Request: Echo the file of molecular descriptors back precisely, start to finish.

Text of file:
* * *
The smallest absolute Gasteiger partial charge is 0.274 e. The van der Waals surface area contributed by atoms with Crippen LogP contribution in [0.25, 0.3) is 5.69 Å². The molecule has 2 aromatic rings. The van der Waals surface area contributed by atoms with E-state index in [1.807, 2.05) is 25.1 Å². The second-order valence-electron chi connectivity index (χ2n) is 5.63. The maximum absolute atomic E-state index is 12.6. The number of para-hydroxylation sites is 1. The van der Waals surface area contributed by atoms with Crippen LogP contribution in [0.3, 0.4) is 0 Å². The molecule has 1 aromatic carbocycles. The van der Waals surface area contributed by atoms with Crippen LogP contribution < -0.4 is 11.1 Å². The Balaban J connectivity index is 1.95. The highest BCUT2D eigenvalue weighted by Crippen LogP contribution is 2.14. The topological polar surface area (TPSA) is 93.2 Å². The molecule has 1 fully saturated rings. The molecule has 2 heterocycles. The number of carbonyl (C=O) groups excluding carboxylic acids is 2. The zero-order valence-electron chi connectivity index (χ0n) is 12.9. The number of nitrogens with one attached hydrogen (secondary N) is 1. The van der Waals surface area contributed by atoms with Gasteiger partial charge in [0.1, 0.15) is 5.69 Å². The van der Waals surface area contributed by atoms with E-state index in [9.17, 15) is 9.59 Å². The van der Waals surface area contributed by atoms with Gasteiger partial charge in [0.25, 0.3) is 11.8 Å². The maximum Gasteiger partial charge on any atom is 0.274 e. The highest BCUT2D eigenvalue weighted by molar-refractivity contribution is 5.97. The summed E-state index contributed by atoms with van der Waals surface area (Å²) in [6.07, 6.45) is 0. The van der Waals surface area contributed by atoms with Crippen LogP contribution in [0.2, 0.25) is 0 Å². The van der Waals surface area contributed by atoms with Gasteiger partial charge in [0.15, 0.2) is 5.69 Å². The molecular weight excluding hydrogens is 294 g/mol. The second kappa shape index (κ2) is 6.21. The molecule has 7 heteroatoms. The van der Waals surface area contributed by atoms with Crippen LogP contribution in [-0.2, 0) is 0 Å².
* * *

The smallest absolute Gasteiger partial charge is 0.274 e. The van der Waals surface area contributed by atoms with Crippen LogP contribution in [0.25, 0.3) is 5.69 Å². The molecule has 2 aromatic rings. The van der Waals surface area contributed by atoms with E-state index in [1.807, 2.05) is 25.1 Å². The second-order valence-electron chi connectivity index (χ2n) is 5.63. The maximum absolute atomic E-state index is 12.6. The number of para-hydroxylation sites is 1. The van der Waals surface area contributed by atoms with Crippen LogP contribution in [0.3, 0.4) is 0 Å². The molecule has 1 aromatic carbocycles. The van der Waals surface area contributed by atoms with Crippen LogP contribution < -0.4 is 11.1 Å². The Balaban J connectivity index is 1.95. The highest BCUT2D eigenvalue weighted by Crippen LogP contribution is 2.14. The topological polar surface area (TPSA) is 93.2 Å². The molecule has 1 fully saturated rings. The molecule has 2 heterocycles. The number of carbonyl (C=O) groups excluding carboxylic acids is 2. The zero-order valence-electron chi connectivity index (χ0n) is 12.9. The number of nitrogens with one attached hydrogen (secondary N) is 1. The van der Waals surface area contributed by atoms with Gasteiger partial charge in [0.1, 0.15) is 5.69 Å². The van der Waals surface area contributed by atoms with E-state index in [9.17, 15) is 9.59 Å². The van der Waals surface area contributed by atoms with Gasteiger partial charge in [0.25, 0.3) is 11.8 Å². The maximum Gasteiger partial charge on any atom is 0.274 e. The highest BCUT2D eigenvalue weighted by molar-refractivity contribution is 5.97. The summed E-state index contributed by atoms with van der Waals surface area (Å²) in [6.07, 6.45) is 0. The van der Waals surface area contributed by atoms with Crippen LogP contribution in [0.2, 0.25) is 0 Å². The van der Waals surface area contributed by atoms with Gasteiger partial charge in [0.15, 0.2) is 5.69 Å². The molecular weight excluding hydrogens is 294 g/mol. The second kappa shape index (κ2) is 6.21. The molecule has 7 heteroatoms. The van der Waals surface area contributed by atoms with Crippen LogP contribution in [-0.2, 0) is 0 Å².